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Protecting the Attorney-Client Privilege: Companies Sue CFPB For Not Allowing Them to Attend Their Former Counsel’s Investigatory Testimony

posted on 2015-11-04 by Ethan G. Ostroff, Keith J. Barnett and Ashley L. Taylor, Jr

 

In July 2015, several companies that were the targets of non-public Consumer Financial Protection Bureau investigations sued the Bureau after it refused to allow their current counsel to attend the Bureau’s investigative testimony of one of the companies’ former attorneys.  The companies wanted one of their current attorneys to attend the testimony and assert the attorney-client privilege when necessary.  The companies sought an injunction to prevent their former counsel’s testimony and claimed that the Bureau’s refusal to allow their current counsel to attend violated the Administrative Procedures Act.  The plaintiffs and the Bureau appeared to work out their differences with respect to the testimony before the Court reached a decision on the injunction.  Notwithstanding the apparent agreement, targets of CFPB investigations should be cognizant of the possibility that the Bureau will likely try to prevent counsel for the targets from attending third party testimony even when there is a serious possibility that the attorney-client privilege will be compromised.

The plaintiffs, who filed all of their pleadings under seal, asked the district court to issue an order directing that the filed documents remain under seal and inaccessible to the public because they did not want the public to know that they were the targets of the CFPB’s investigation.  The Bureau opposed plaintiffs’ request.  The United States District Court for the District of Columbia issued an Order that required the Clerk of the Court to re-caption the case as a John Doe lawsuit, and directed the plaintiffs to redact identifying information from the pleadings that they had previously filed under seal.  The balance of the information in the pleadings would be available to the public. 

In its analysis, the Court considered the following:

            (1)     the need for public access to the documents;

            (2)     the extent to which the public had access to the documents prior to the sealing order;

            (3)     the fact that a party has objected to disclosure and the identity of that party;

            (4)     the strength of the property and privacy interests involved;

            (5)     the possibility of prejudice to those opposing disclosure; and

            (6)     the purpose for which the documents were introduced. 

The first and sixth factors weighed in favor of denying the plaintiffs’ request.  With respect to the first factor, the Court stated that “[t]here is a ‘strong presumption in favor of public access to judicial proceedings’” especially when the government is a party.  The fact that the Bureau’s investigation was non-public did not change this analysis because “judicial proceedings are normally open to the public” and sealing the entire proceeding “would thus deny the public even the most basic knowledge of its subject matter.”  The fifth factor weighed in favor of denying the request because the plaintiffs did not file documents containing privileged information and they did not identify “a risk that attorney-client privileged information would be made public if this case were unsealed.”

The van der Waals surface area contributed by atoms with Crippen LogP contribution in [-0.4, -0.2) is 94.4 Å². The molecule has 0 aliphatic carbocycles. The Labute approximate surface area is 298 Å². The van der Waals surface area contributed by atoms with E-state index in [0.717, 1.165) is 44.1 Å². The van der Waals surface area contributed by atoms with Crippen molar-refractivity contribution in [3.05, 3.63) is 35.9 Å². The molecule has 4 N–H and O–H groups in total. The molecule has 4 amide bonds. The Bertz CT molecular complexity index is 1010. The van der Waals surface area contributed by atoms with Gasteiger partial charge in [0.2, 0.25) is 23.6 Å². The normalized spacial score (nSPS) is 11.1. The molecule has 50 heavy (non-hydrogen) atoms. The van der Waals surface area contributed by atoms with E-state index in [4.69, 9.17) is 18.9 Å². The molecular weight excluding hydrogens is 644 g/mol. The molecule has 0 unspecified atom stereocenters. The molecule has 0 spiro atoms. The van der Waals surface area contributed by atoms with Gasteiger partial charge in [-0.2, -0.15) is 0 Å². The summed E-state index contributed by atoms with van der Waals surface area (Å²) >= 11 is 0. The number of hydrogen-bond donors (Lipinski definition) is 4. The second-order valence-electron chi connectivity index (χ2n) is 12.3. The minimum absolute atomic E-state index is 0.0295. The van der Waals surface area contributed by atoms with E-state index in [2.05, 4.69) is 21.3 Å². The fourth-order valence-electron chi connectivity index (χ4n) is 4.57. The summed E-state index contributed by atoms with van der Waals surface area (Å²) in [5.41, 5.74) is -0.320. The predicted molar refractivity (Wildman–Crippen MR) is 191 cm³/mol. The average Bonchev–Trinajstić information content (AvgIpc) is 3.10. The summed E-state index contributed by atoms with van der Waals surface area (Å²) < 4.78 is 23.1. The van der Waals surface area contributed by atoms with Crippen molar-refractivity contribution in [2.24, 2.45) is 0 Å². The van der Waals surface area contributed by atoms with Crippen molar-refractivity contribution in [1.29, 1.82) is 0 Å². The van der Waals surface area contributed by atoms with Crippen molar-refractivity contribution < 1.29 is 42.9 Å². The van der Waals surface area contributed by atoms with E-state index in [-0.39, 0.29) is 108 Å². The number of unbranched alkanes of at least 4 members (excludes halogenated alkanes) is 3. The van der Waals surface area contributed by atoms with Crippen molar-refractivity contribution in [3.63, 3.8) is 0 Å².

The second and fifth factors weighed in favor of granting the plaintiffs’ request.  With respect to the second factor, the public never had access to documents publicly identifying the plaintiffs as targets of the Bureau’s investigation.  Although the plaintiffs had filed petitions to modify or set aside the Bureau’s Civil Investigative Demand (CID) and the Bureau usually makes the petitions available to the public through its website, the Bureau had not publicly disclosed plaintiffs’ petitions as of the date of the district court’s Order.  The fifth factor weighed in favor of sealing the record because “it is not difficult to see how disclosure of the fact that an entity is subject to investigation by federal authorities would inflict non-trivial reputational and, possibly, associated financial, harm on that entity.”  The third factor was not an issue.  The fourth factor did not favor either side because although the Bureau’s investigations are non-public, there are circumstances under which a CFPB investigation could be disclosed to the public. 

The Doe case epitomizes the paradoxical situation that targets of CFPB investigations face when they—or their agents and service providers—are confronted with a CID.  Because the Bureau itself decides whether to grant a petition to quash or modify a CID—and the Bureau has denied every petition that has been filed—investigatory targets know that they have a better chance at prevailing in a courtroom.  Although the plaintiffs understandably wanted to make sure that their former counsel was not left to himself to protect the attorney-client privilege, their act of filing a public lawsuit against the Bureau, which presumably facilitated the compromise between plaintiffs and the Bureau, potentially exposed plaintiffs to the public as targets of the CFPB’s investigation.  Query whether the outcome of this case would have been different if the Bureau had publicly filed the plaintiffs’ petition to modify or quash the subpoena before the Court rendered its decision.  Going forward, parties must weigh the risks of allowing the Bureau to obtain potentially privileged information versus the public knowing that they are the target of a CFPB investigation.